Restored historic home brings one family harmony
Two years after the state Department of Natural Resources said the home couldn't be sold and wasn't safe to live in, Brent and Julie Stinar bought the home. When they bought it
SHARPSBURG, Md. (AP) - Before the Stinars bought their 1850s home, cows were living in the basement and termites were eating their way to the attic of a home that doubled as a Civil War hospital after the battle of Antietam.
Two years after the state Department of Natural Resources said the home couldn't be sold and wasn't safe to live in, Brent and Julie Stinar bought the home. When they bought it in 2002, it'd been sitting empty for 18 years.
"This place really was the answer to our prayers, and then some," Julie Stinar said.
That's despite finding dirt clumps hanging like stalactites because termites were chewing through the home's supporting beam. She said a termite colony in the bathroom poured termites like a busted bag of rice when they poked a hole in the dirt clump encasing the colony.
Noah Rohrbach built the house around 1850, according to state tax records, and it was privately owned until 1995 when the state Department of Transportation bought it through a state open spaces program.
The transportation department only owned the home for five years before the state Department of Natural Resources acquired it and determined the house couldn't be sold or inhabited in 2000.
Cows from a nearby farm moved into the basement after someone left a door open. That left Brent having to use a jackhammer to break up the coal-coated floor - which was also covered in years of hardened clay and cow manure.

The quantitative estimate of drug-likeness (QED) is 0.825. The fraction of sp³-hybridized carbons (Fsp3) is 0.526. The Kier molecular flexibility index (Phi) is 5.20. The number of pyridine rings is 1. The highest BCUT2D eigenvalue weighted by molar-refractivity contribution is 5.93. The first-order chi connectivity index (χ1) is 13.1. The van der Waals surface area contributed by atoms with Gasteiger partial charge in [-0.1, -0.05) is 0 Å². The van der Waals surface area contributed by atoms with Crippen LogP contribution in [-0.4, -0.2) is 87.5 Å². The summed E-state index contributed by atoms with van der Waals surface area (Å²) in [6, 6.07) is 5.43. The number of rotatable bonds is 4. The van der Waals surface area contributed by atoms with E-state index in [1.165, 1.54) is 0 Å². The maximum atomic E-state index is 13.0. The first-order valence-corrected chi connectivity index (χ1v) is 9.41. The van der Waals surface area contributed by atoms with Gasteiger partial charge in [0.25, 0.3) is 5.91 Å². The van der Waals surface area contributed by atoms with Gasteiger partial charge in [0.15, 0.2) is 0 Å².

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But now the home on 130 acres has become the Evensong Farm for the family of four who grow organic food that they sell to restaurateurs and food co-ops in the region.
Julie Stinar said it cost between $200,000 and $400,000 to restore the home. Maintaining the house's historic appearance and design was part of their agreement necessary for the Stinars to buy the home.
Their work included restoring the large kitchen which has a wood-burning stove and a bake oven built in the 1800s, accessible through a little portal off the hardwood-floored kitchen.
They named it Evensong Farm for three reasons.
One, Brent Stinar's late grandmother, Eve, was always singing and left them a modest inheritance after she died.
That inheritance was "the seed money to start this project," Julie Stinar.
Second, because the family believes the home came as an answer to their prayers, they wanted to include the prayer somehow in the home's name. And an evensong can be a prayer offered to God during the evening time.
Finally, Julie Stinar said the sounds they hear at night on the farm - whether it's creeks, birds or frogs - are an "evening song" every night.
The Washington County Commission gave them a Historic Preservation Award in 2004 and they receive state tax credits.
But they're not entirely finished yet. Thieves stole the home's mantels and shutters and doorknobs throughout the house before they bought it, leaving them with at least one more project.
"We haven't gotten around to replacing the door knobs," Stinar said. "But there are eye-hooks on the bathroom doors."
Even after that project's done, they won't lose their memories of the way the home used to be.
In the front hallway, they keep a photo album that details the home's progress and includes shots of Brent holding a snakeskin he found in the basement.
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